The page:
Tavoitteena sivistynyt kansalainen ja työntekijä

ammattikoulu Suomessa 1899-1987
Jari Laukia

Tavoitteena sivistynyt kansalainen ja työntekijä

Tavoitteena sivistynyt kansalainen ja työntekijä

ammattikoulu Suomessa 1899-1987
Jari Laukia
Pehmeäkantinen
55,95 €
Saatavuus: Lähetetään 10-25 arkipäivässä, tilaustuote.
Toimituskulut alk 0 €

Myymäläsaatavuus

Tuotetiedot

  • Näytä kaikki
    • Kustantaja Haaga-Helia
    • ISBN 9789521094101
    • Tuotekoodi 9789521094101
    • Alanimike ammattikoulu Suomessa 1899-1987
    • Kirjoittajat Jari Laukia
    • Sarja Publications of the Department of Social Research
    • Kieli suomi
    • Thema-luokitus Koulutus
    • Ilmestymispäivä 01.01.2013
    • Vuosi 2013
    • Tuotepääryhmä 02
    • Tuotelinja 1
    • Sivumäärä 320
    • Asiasanat 1900-luku; 1899-1987; ammattikoulut; ammatillinen koulutus; ammattikasvatus; sivistys; kasvatushistoria; historia; Suomi
    • Kirjastoluokka 38
    • Uusintapainoksen pvm 01.01.2013
    • Paino (g) 672
    • Tuotemuoto Pehmeäkantinen kirja

Tuotekuvaus

The first vocational school was established in Helsinki in 1899. It was a new type of school where students studied both theory and practical skills under the guidance of a teacher. The key question in this research is: what was the role of vocational schools in educating not only good workers but also good citizens? Other question is: who were the founders of vocational schools? Primary information for the research questions is found in documents, regulations and interviews.

Lecturer Jonatan Reuters and Jalmari Kekkonen, the Inspector of Vocational Education in the Ministry of Trade and Commerce, were actively involved in developing Finnish vocational education. They brought new ideas from abroad, especially from Austria and Sweden. Vocational schools in Finland were influenced by reformistic pedagogical movements, especially by the one developed by Georg Kerschensteiner in Germany. In the 1920s and 1930s vocational schools were more and more influenced by nationalistic right-wing ideas. Big companies established their own vocational schools which also operated under the control of the Department of Trade and Industry.

After WWII, Aarno Niini, the Director of the Vocational Education Department of the Ministry of Trade and Commerce, wanted to increase the quality of vocational education and encourage wider recognition of vocational schools. Vocational education was offered not only to the labour class children but also to the children from other social classes. Regular teacher education for vocational school teachers started in 1958.

Tämä tuote kuuluu tuoteryhmiin

Myymäläsaatavuus

Tuotetiedot

  • Näytä kaikki
    • Kustantaja Haaga-Helia
    • ISBN 9789521094101
    • Tuotekoodi 9789521094101
    • Alanimike ammattikoulu Suomessa 1899-1987
    • Kirjoittajat Jari Laukia
    • Sarja Publications of the Department of Social Research
    • Kieli suomi
    • Thema-luokitus Koulutus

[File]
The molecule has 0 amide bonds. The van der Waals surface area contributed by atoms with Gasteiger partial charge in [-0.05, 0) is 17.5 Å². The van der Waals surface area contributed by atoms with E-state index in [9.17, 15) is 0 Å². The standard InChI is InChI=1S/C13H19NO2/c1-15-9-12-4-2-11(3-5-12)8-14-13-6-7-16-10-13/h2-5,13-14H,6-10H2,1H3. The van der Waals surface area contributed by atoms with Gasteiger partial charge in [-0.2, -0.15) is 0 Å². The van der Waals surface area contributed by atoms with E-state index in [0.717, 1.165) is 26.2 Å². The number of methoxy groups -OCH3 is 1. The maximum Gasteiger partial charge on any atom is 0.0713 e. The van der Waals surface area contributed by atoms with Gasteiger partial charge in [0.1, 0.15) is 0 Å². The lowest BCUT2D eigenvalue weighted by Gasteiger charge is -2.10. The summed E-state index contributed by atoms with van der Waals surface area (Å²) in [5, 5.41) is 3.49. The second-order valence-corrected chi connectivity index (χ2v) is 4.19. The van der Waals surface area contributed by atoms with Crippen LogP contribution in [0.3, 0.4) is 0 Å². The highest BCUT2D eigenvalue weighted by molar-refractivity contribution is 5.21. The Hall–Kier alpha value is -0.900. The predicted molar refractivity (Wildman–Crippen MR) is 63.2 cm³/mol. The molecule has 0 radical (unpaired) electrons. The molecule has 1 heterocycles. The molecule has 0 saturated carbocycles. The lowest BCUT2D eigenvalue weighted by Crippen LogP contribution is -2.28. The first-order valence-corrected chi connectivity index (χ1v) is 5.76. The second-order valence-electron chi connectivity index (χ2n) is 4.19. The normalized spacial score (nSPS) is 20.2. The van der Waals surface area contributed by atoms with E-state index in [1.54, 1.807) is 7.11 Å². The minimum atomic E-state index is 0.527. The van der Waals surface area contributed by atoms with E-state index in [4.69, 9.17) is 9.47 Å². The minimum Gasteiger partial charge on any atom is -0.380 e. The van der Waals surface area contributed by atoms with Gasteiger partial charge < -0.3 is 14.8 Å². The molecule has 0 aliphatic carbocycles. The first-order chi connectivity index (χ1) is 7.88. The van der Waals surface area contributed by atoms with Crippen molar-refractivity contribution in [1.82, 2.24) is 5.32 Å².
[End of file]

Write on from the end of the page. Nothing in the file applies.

• Ilmestymispäivä 01.01.2013
    • Vuosi 2013
    • Tuotepääryhmä 02
    • Tuotelinja 1
    • Sivumäärä 320
    • Asiasanat 1900-luku; 1899-1987; ammattikoulut; ammatillinen koulutus; ammattikasvatus; sivistys; kasvatushistoria; historia; Suomi
    • Kirjastoluokka 38
    • Uusintapainoksen pvm 01.01.2013
    • Paino (g) 672
    • Tuotemuoto Pehmeäkantinen kirja

Tuotekuvaus

The first vocational school was established in Helsinki in 1899. It was a new type of school where students studied both theory and practical skills under the guidance of a teacher. The key question in this research is: what was the role of vocational schools in educating not only good workers but also good citizens? Other question is: who were the founders of vocational schools? Primary information for the research questions is found in documents, regulations and interviews.

Lecturer Jonatan Reuters and Jalmari Kekkonen, the Inspector of Vocational Education in the Ministry of Trade and Commerce, were actively involved in developing Finnish vocational education. They brought new ideas from abroad, especially from Austria and Sweden. Vocational schools in Finland were influenced by reformistic pedagogical movements, especially by the one developed by Georg Kerschensteiner in Germany. In the 1920s and 1930s vocational schools were more and more influenced by nationalistic right-wing ideas. Big companies established their own vocational schools which also operated under the control of the Department of Trade and Industry.

After WWII, Aarno Niini, the Director of the Vocational Education Department of the Ministry of Trade and Commerce, wanted to increase the quality of vocational education and encourage wider recognition of vocational schools. Vocational education was offered not only to the labour class children but also to the children from other social classes. Regular teacher education for vocational school teachers started in 1958.

Tämä tuote kuuluu tuoteryhmiin